The best local indie music in September

Published on: September 30, 2022 9:00 AM EDT|Updated on: September 30, 2022 12:49 PM EDT

Man plays acoustic guitar, hands play piano, drummer and guitarist

Baltimore’s rock scene has produced world-famous bands like Beach House and Turnstile, but there’s a stunningly diverse underground spanning guitar rock and more unconventional sounds always bubbling below the surface. To keep track of what’s going on, and help keep your playlists up to date, The Baltimore Banner will bring you a monthly roundup of the best and most noteworthy indie rock, punk and experimental music from the area. Here are our picks for September.

Natural Velvet, “I Keep You Honest”

Since forming as MICA students a decade ago, Natural Velvet has been one of Baltimore’s most consistently excellent post-punk bands, adept at songs that are both haunting and catchy. But the quartet hadn’t released any new music in a while besides last year’s remix EP, so their new single is a welcome return. “I Keep You Honest,” co-produced by drummer Greg Hatem and Jawbox legend J. Robbins, has a typically Natural Velvet mix of dark and light. The main guitar riff is buoyant and danceable, while singer/bassist Corynne Ostermann’s lyric opens with an ominous vision: “In my dreams the roof crashes down on me, I drown in its collected rainwater.” It’s the first taste from a new EP, “Cruel Optimism,” due out next year. Natural Velvet will play The Crown on October 30th.

Don’t Start None, “Eastern Ave”

Hardcore has always had a fervent presence in Baltimore, but the recent rise of exciting bands like End It and Praise has brought a new level of attention to the louder, faster end of the punk scene. And Don’t Start None’s new five-song demo positions them as perhaps the next awesome local band to open up the pit for. The 75-second bruiser “Eastern Ave,” named after the street that starts at the waterfront and runs through Fells Point and Highlandtown, concludes with a spoken section, with a second hype-man vocalist declaring, “Bring the beatdown back to Baltimore!”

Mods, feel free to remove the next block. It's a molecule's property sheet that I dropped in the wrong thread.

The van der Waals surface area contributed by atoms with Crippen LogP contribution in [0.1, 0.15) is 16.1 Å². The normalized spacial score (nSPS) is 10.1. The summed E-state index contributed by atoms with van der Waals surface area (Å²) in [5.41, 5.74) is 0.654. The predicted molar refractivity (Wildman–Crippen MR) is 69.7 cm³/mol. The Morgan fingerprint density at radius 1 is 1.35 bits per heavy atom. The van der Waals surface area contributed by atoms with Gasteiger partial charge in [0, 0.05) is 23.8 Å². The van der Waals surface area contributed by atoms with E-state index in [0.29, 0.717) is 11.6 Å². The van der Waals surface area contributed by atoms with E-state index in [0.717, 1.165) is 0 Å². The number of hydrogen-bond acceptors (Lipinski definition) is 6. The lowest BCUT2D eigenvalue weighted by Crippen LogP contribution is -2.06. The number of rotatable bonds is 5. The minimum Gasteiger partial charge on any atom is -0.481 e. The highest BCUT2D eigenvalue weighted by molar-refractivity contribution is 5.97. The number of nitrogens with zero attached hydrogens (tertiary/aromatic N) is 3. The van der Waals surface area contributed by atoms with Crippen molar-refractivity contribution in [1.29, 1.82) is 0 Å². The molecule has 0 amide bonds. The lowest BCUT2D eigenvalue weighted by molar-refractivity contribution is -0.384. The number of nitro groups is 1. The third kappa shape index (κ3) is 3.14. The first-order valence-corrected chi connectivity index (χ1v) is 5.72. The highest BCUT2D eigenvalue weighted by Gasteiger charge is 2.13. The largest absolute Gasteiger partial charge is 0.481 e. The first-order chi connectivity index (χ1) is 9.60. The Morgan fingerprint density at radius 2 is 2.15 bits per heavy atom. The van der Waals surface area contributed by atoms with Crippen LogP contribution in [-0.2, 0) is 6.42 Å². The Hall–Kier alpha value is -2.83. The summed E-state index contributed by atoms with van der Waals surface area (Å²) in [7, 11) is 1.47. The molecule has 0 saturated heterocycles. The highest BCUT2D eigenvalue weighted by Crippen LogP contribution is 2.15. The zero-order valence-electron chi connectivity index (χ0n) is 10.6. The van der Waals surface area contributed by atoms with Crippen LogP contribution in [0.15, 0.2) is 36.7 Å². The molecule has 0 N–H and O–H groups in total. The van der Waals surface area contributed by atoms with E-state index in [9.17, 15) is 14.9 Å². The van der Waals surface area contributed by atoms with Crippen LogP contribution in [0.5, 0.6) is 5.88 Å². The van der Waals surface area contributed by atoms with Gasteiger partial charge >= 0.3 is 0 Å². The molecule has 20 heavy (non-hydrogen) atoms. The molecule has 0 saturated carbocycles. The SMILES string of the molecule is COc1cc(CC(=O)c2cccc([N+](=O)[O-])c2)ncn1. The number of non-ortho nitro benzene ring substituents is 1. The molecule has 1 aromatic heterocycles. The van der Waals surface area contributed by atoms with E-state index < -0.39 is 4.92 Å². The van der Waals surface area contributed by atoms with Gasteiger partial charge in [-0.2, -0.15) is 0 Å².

Micah E. Wood, “Adderall”

Baltimore-based photographer and graphic designer Micah E. Wood has shifted his focus a little from sight to sound since releasing his first album as a singer/songwriter, “See Me,” in 2017. Where Wood’s earlier records often veered towards electro-pop with occasional guest rappers, the new “Ring Ring” EP features live drums by Ian Vierra on a half-dozen pop-rock gems. And the opening track “Adderall” has a certain mid-period Talking Heads charm in its descending guitar riff and lilting vocal melody.

Jill Christensen/David Menestres/Will Redman, “A Bold Value”

In a music marketplace that is increasingly polarized between digital streaming and old-fashioned vinyl, Microkingdom drummer Will Redman launched a new label this year, Sensitive Documents, with the rallying cry, “CDs are back!” One of the label’s first discs, “Piano Trio,” sounds like Redman is improvising alongside Jil Christensen and bassist David Menestres in a free jazz mode. But the three musicians are all actually reading a graphic score by Redman “employing confounding extensions and extrapolations of traditional music notation in order to elicit radical interpretation by the performers.” It’s fascinating to listen to “A Bold Value” and try to imagine exactly what shapes and symbols Redman put on the page to elicit these particular unpredictable clusters of notes and stretches of empty space.

Jeremiah Lloyd Harmon, “Climbing Trees”

In 2019, a Catonsville-based church janitor named Jeremiah Lloyd Harmon became one of the rare singers at an “American Idol” audition who wowed the judges with an original song. That song, “Almost Heaven,” was a poignant piano ballad that wrestled with questions of being accepted by his faith and his community as a gay man. After landing in 6th place on “Idol,” he released a studio recording of ”Almost Heaven” with an ensemble featuring veteran jazz bassist Steuart Liebig. And in the years since, Harmon has continued to chart his own unique path with a series of albums, most recently “Desert,” recorded in Joshua Tree, California. Harmon’s lithe and expressive voice is the main attraction, but his arrangements are also artful and inventive, particularly on “Climbing Trees,” which alternates between 7/8 and 4/4 time signatures.

Al Shipley is a Maryland-based music and culture writer

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